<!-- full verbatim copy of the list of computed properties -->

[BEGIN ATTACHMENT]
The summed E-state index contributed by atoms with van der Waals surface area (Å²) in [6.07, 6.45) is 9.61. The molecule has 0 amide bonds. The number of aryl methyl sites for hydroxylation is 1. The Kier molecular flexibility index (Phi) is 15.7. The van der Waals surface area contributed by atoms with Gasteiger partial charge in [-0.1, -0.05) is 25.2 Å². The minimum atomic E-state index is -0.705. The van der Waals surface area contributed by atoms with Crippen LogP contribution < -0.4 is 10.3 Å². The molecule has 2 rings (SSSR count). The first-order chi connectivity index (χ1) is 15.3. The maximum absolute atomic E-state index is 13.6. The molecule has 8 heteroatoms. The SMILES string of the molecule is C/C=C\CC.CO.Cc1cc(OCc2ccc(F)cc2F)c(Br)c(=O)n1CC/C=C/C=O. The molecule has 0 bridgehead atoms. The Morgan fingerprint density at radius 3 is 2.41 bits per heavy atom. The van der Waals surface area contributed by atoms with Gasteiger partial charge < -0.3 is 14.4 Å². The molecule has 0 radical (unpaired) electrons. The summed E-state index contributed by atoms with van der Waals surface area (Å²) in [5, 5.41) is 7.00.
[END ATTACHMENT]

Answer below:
The summed E-state index contributed by atoms with van der Waals surface area (Å²) in [6.07, 6.45) is 9.61. The molecule has 0 amide bonds. The number of aryl methyl sites for hydroxylation is 1. The Kier molecular flexibility index (Phi) is 15.7. The van der Waals surface area contributed by atoms with Gasteiger partial charge in [-0.1, -0.05) is 25.2 Å². The minimum atomic E-state index is -0.705. The van der Waals surface area contributed by atoms with Crippen LogP contribution < -0.4 is 10.3 Å². The molecule has 2 rings (SSSR count). The first-order chi connectivity index (χ1) is 15.3. The maximum absolute atomic E-state index is 13.6. The molecule has 8 heteroatoms. The SMILES string of the molecule is C/C=C\CC.CO.Cc1cc(OCc2ccc(F)cc2F)c(Br)c(=O)n1CC/C=C/C=O. The molecule has 0 bridgehead atoms. The Morgan fingerprint density at radius 3 is 2.41 bits per heavy atom. The van der Waals surface area contributed by atoms with Gasteiger partial charge < -0.3 is 14.4 Å². The molecule has 0 radical (unpaired) electrons. The summed E-state index contributed by atoms with van der Waals surface area (Å²) in [5, 5.41) is 7.00.